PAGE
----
Diana’s time in Scot­land was a mix­ture of joy and heart­break

● She was loved by Scots, and no stranger to the coun­try, but her feel­ings were clearly poi­soned by the Bal­moral ‘strait­jacket’

The Scotsman - - Around Scotland - By MAR­TYN MCLAUGH­LIN

On the week­end of the funeral of Diana, Princess of Wales, the thou­sands of mourn­ers who packed out Princes Street Gar­dens in Ed­in­burgh and Glas­gow’s Ge­orge Square to pay their trib­utes was tes­ta­ment to the re­spect and af­fec­tion she in­spired in many or­di­nary Scots.

But in the wake of her sud­den death, and even dur­ing her short life, doubts emerged over whether the feel­ing was en­tirely mu­tual, de­spite the fact Diana and her fam­ily had Scot­land in their blood.

Her mother, Frances Shand Kydd, di­vided her time be­tween Lon­don and Ar­den­caple House on the Ar­gyll is­land of Seil, even­tu­ally es­chew­ing the for­mer to spend her fi­nal years be­side the Firth of Lorn, while Diana’s grand­mother, Ruth Fer­moy, hailed from the Aberdeen sub­urb of Bield­side.

Though such links en­sured she came north fre­quently as a child, as she en­tered adult- hood – and the glare of public life – it seemed she never had the same nat­u­ral affin­ity for Scot­land as demon­strated her fu­ture mother-in-law or, in­deed, her hus­band-in­wait­ing.

Con­sid­er­ing the ini­tial wel­come she re­ceived once she was part of their fam­ily, few could have truly blamed her. Ahead of her first of­fi­cial en­gage­ment north of the Bor­der, in Fe­bru­ary 1983 to open a new unit at the Royal Hospi­tal for Sick Chil­dren at Yorkhill, the Scot­tish Na­tional Lib­er­a­tion Army claimed re­spon­si­bil­ity for a let­ter bomb sent in protest at her visit, a mis­sive which burst into flames in Glas­gow’s City Hall.

Diana, thank­fully, was un­harmed and un­de­terred, and ful­filled her en­gage­ments, even find­ing time to take tea and cake at the home of Bert and He­len Mcallen, an el­derly cou­ple from the city’s Easter­house area, who had writ­ten to the young princess in hope if not ex­pec­ta­tion.

“She wasn’t what my idea of roy­alty was,” Mrs Mcallen con­fided af­ter­wards. “I al­ways thought that roy­alty was a bit snob­bish, but she was like the woman next door.”

It was a per­sonal sen­ti­ment that would soon be recog­nised as public opin­ion, and yet over the years the feel­ing per­sisted that Diana and Scot­land were never quite com­pat­i­ble.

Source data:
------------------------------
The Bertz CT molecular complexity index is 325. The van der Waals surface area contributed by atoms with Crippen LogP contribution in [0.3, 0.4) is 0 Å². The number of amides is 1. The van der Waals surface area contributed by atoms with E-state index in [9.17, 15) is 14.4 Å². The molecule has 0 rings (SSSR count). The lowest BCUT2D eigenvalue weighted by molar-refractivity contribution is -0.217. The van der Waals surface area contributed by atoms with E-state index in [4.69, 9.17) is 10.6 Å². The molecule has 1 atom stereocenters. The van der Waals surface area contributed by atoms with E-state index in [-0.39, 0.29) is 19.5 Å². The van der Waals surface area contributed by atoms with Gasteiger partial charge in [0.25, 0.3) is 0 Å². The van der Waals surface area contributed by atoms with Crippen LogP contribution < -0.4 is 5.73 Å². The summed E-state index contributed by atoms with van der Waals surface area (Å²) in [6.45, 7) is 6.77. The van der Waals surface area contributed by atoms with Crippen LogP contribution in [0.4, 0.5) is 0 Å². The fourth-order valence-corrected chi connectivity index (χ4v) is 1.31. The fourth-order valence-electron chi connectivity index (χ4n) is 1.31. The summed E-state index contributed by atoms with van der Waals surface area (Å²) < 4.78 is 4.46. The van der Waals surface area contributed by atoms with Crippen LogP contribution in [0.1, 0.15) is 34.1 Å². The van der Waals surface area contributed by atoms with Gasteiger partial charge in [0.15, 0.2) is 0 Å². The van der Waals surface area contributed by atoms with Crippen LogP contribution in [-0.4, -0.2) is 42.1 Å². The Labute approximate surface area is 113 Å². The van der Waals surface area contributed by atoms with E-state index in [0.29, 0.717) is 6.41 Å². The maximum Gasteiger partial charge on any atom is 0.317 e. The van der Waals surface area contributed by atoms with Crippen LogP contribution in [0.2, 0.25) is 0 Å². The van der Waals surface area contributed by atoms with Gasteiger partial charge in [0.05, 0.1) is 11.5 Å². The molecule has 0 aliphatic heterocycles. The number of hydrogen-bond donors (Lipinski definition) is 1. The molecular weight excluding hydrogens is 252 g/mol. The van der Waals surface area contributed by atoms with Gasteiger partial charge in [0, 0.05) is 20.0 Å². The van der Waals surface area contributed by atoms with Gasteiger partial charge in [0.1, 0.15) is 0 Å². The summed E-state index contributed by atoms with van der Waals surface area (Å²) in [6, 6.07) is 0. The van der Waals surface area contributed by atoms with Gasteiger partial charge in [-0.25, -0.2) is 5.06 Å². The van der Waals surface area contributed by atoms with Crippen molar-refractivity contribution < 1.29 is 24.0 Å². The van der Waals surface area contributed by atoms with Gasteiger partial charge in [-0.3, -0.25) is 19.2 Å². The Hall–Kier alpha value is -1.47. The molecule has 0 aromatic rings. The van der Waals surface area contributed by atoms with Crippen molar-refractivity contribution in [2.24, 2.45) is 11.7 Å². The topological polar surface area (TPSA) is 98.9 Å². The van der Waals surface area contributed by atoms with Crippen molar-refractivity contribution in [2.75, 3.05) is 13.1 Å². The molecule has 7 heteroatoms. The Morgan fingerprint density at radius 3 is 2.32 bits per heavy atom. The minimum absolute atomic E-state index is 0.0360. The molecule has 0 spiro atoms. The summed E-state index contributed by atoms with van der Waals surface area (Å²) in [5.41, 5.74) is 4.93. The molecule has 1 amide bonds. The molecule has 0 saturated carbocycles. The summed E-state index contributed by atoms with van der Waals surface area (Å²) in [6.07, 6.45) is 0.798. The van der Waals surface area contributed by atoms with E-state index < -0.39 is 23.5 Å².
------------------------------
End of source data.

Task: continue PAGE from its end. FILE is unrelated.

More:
There is some truth in that view, although the Scot­land Diana knew is not one most of its peo­ple would recog­nise. She would, over the years, visit the likes of hos­pi­tals and ship­yards, fac­to­ries and nu­mer­ous char­i­ties – all ob­vi­ous des­ti­na­tions for a high-pro­file royal. Yet for her, the na­tion was largely syn­ony­mous with Bal­moral, the Dee­side es­tate that is a home from home for the Royal Fam­ily – or at least, as Diana would find out, it is for those who are born into it.

In the early days of her re­la­tion­ship with Prince Charles, the young Diana rel­ished the out­door life pro­vided by Bal­moral’s 50,000 acres and spec­tac­u­lar scenery, and she grew par­tic­u­larly fond of stalk­ing. Not even the em­bar­rass­ment of fall­ing in a bog while track­ing one an­i­mal could dim her en­thu­si­asm for the pur­suit or the set­ting. Ac­cord­ing to friends who were in at­ten­dance, she sim­ply got up, scooped the mud off her clothes, and laughed it off. Asked to re­flect at the time on her im­pres­sions of the es­tate, she was ful­some in her praise. “It’s the most beau­ti­ful place in the world,” she cooed.

Pho­to­graphs from an­other trip, which cap­tured her gaz­ing lov­ingly at her royal boyfriend as he fished on the banks of the Dee, let the world know that, de­spite her ten­der years, their re­la­tion­ship was a se­ri­ous one. It was fit­ting there­fore, that once they mar­ried be­fore a watch­ing world, the cou­ple opted to spend part of their glo­be­trot­ting hon­ey­moon at Bal­moral.

It ought to have been one of the hap­pi­est times in Diana’s life, and at the time, it seemed to be just that. Pub­licly, she told mem­bers of the press that she would “thor­oughly rec­om­mend mar­ried life”. In pri­vate, how­ever, it was a dif­fer­ent story en­tirely. Dur­ing the stay, Charles tended to pre­fer his own com­pany, or that of a larger group, but their time as a cou­ple – as new­ly­weds – was fleet­ing.

Nu­mer­ous ac­counts of the pe­riod have claimed it was dur­ing the hon­ey­moon that Diana learned of her hus-

Clockwise from top left: Prince Charles and his fi­ancée Lady Diana Spencer pose while stay­ing at Craigowan Lodge on the Bal­moral Es­tate in May 1981; Princess Diana with Prince Harry on the banks of the River Dee in Au­gust 1987; at­tend­ing the Glas­gow Gar­den Fes­ti­val in 1988; wear­ing a life-jacket while vis­it­ing nu­clear sub­ma­rine HMS Trafal­gar dur­ing a visit to Faslane in Au­gust 1986; ar­riv­ing at Aberdeen air­port with princes Wil­liam and Harry in Au­gust 1989; Prince Charles and Princess Diana at the Brae­mar High­land Games in Septem­ber 1981; wear­ing a wa­ter­proof jacket in the rain dur­ing a visit to the Western Isles in July 1985; Lady Diana Spencer on the Isle of Uist in 1974

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